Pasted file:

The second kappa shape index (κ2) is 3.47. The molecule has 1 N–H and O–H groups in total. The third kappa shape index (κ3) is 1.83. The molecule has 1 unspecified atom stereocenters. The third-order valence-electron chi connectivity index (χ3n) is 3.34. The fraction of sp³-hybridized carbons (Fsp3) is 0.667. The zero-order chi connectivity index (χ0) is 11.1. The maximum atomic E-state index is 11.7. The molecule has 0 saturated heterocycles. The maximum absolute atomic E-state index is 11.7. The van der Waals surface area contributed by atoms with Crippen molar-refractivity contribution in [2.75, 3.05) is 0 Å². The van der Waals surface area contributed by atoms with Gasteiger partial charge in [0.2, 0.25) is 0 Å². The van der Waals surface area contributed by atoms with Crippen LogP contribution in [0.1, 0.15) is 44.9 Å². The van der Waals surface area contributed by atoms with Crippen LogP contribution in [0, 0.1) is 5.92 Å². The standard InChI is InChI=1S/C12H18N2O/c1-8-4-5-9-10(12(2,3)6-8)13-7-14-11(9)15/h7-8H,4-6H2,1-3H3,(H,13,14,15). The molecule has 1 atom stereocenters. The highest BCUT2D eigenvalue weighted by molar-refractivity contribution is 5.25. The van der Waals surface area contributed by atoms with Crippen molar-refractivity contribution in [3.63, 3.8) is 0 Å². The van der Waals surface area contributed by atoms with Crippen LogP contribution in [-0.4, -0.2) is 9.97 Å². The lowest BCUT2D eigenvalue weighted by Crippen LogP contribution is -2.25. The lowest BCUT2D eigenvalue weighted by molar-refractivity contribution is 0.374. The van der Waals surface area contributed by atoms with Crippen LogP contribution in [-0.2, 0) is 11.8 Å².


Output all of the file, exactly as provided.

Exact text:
The second kappa shape index (κ2) is 3.47. The molecule has 1 N–H and O–H groups in total. The third kappa shape index (κ3) is 1.83. The molecule has 1 unspecified atom stereocenters. The third-order valence-electron chi connectivity index (χ3n) is 3.34. The fraction of sp³-hybridized carbons (Fsp3) is 0.667. The zero-order chi connectivity index (χ0) is 11.1. The maximum atomic E-state index is 11.7. The molecule has 0 saturated heterocycles. The maximum absolute atomic E-state index is 11.7. The van der Waals surface area contributed by atoms with Crippen molar-refractivity contribution in [2.75, 3.05) is 0 Å². The van der Waals surface area contributed by atoms with Gasteiger partial charge in [0.2, 0.25) is 0 Å². The van der Waals surface area contributed by atoms with Crippen LogP contribution in [0.1, 0.15) is 44.9 Å². The van der Waals surface area contributed by atoms with Crippen LogP contribution in [0, 0.1) is 5.92 Å². The standard InChI is InChI=1S/C12H18N2O/c1-8-4-5-9-10(12(2,3)6-8)13-7-14-11(9)15/h7-8H,4-6H2,1-3H3,(H,13,14,15). The molecule has 1 atom stereocenters. The highest BCUT2D eigenvalue weighted by molar-refractivity contribution is 5.25. The van der Waals surface area contributed by atoms with Crippen molar-refractivity contribution in [3.63, 3.8) is 0 Å². The van der Waals surface area contributed by atoms with Crippen LogP contribution in [-0.4, -0.2) is 9.97 Å². The lowest BCUT2D eigenvalue weighted by Crippen LogP contribution is -2.25. The lowest BCUT2D eigenvalue weighted by molar-refractivity contribution is 0.374. The van der Waals surface area contributed by atoms with Crippen LogP contribution in [-0.2, 0) is 11.8 Å².